pass . /usr/bin/perl /usr/local/bin/

Net-snmpd is installed
aptitude search net-snmp
i A libnet-snmp-perl – Script SNMP connections

aptitude search ixhash
id libtie-ixhash-perl – Perl module to order associative arrays

Can you help regarding why I am seeing this problem ?

Thanks in advance, feel free to mail me directly.

The script in its current state will only work for disks which have no partitions (i.e. have their filesystem created directly on the block device).

This is because ‘df -l’ returns:


Whereas ‘vmstat’ and the other stats utils return the block device name ‘sda’,’sdc’. Thus, ‘count’ never increments to 4 for any device.

Therefore, for this script to work it needs to strip the partition number from the output of ‘df’:

Line 29:
$dfField[0] =~ s/\/dev\///g;

Needs to be:
$dfField[0] =~ s/\/dev\///g;
$dfField[0] =~ s/[0-9]//g;

(can probably make that into one somehow.)

It is also worth noting that as soon as ‘Data Transferred’ graph type has been added you cannot add any more graphs for said device. Therefore, if you want to add all graph types for a device, ensure ‘Data Transferred’ is the *last* graph you add.

For Ubuntu 16.04 (and probably CentOS 5 etc) here are the correct fields for iostat.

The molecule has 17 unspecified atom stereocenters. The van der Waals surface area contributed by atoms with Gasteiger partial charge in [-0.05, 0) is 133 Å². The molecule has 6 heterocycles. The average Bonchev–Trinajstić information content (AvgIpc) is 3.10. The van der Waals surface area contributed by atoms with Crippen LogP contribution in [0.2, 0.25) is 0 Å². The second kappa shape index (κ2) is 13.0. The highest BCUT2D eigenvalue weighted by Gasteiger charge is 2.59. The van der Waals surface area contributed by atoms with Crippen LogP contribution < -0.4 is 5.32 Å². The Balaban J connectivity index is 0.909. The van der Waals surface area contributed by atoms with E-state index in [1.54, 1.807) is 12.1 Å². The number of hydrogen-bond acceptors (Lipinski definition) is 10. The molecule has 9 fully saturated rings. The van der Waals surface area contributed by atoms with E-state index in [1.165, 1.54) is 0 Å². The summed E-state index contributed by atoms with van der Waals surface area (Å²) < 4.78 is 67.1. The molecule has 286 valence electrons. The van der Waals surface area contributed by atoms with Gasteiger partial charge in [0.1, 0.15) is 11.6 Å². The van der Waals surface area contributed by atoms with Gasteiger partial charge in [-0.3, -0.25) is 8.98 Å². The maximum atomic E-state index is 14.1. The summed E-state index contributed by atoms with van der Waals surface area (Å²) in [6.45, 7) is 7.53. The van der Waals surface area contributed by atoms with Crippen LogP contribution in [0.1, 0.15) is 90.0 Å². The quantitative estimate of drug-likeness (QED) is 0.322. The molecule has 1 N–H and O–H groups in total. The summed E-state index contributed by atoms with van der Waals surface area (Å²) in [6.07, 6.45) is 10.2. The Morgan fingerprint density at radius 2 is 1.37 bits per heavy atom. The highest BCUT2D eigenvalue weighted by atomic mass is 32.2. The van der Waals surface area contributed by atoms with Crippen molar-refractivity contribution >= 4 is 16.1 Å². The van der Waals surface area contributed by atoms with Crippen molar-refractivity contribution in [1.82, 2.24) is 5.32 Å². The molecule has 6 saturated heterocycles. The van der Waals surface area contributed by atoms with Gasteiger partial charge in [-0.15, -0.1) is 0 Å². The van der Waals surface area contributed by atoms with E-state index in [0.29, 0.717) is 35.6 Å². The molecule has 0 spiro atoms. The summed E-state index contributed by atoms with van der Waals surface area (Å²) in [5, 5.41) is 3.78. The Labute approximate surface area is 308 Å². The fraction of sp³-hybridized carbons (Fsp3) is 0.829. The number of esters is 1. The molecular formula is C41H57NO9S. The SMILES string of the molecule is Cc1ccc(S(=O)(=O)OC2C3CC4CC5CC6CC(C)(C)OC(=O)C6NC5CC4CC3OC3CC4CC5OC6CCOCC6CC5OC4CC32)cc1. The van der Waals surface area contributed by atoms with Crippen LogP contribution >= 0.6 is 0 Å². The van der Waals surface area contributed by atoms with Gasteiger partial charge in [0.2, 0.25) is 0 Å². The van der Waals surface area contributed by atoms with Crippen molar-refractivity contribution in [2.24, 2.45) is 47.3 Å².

if (exists($data{$ioField[0]})) {
$data{$ioField[0]}{“rs”} = $ioField[3];
$data{$ioField[0]}{“ws”} = $ioField[4];
$data{$ioField[0]}{“avgqu-sz”} = $ioField[8];
$data{$ioField[0]}{“await”} = $ioField[9];
$data{$ioField[0]}{“svctm”} = $ioField[12];
$data{$ioField[0]}{“util”} = $ioField[13];

Even though it takes longer, you don’t really get accurate results from ‘iostat’ in the first response, adding ‘-y 1 1’ to the command will give more accurate results.

I ran into a little trouble when adding “SNMP – Disk Stats” to my device (everything else went fine). Under “status” it mentions success, but with “[0 items, 0 rows]”. When i did a “verbose query” it returned the following:

+ Running data query [13].
+ Found type = ‘3’ [SNMP Query].
+ Found data query XML file at ‘/usr/share/cacti/site/resource/snmp_queries/disk_stats.xml’
+ XML file parsed ok.
+ missing in XML file, ‘Index Count Changed’ emulated by counting oid_index entries
+ Executing SNMP walk for list of indexes @ ‘.’ Index Count: 0
+ No SNMP data returned

So i’m not exactly sure what’s going on. Any hints you could give me (i’m running the latest cacti on the Bunsenlabs – Debian based – distro?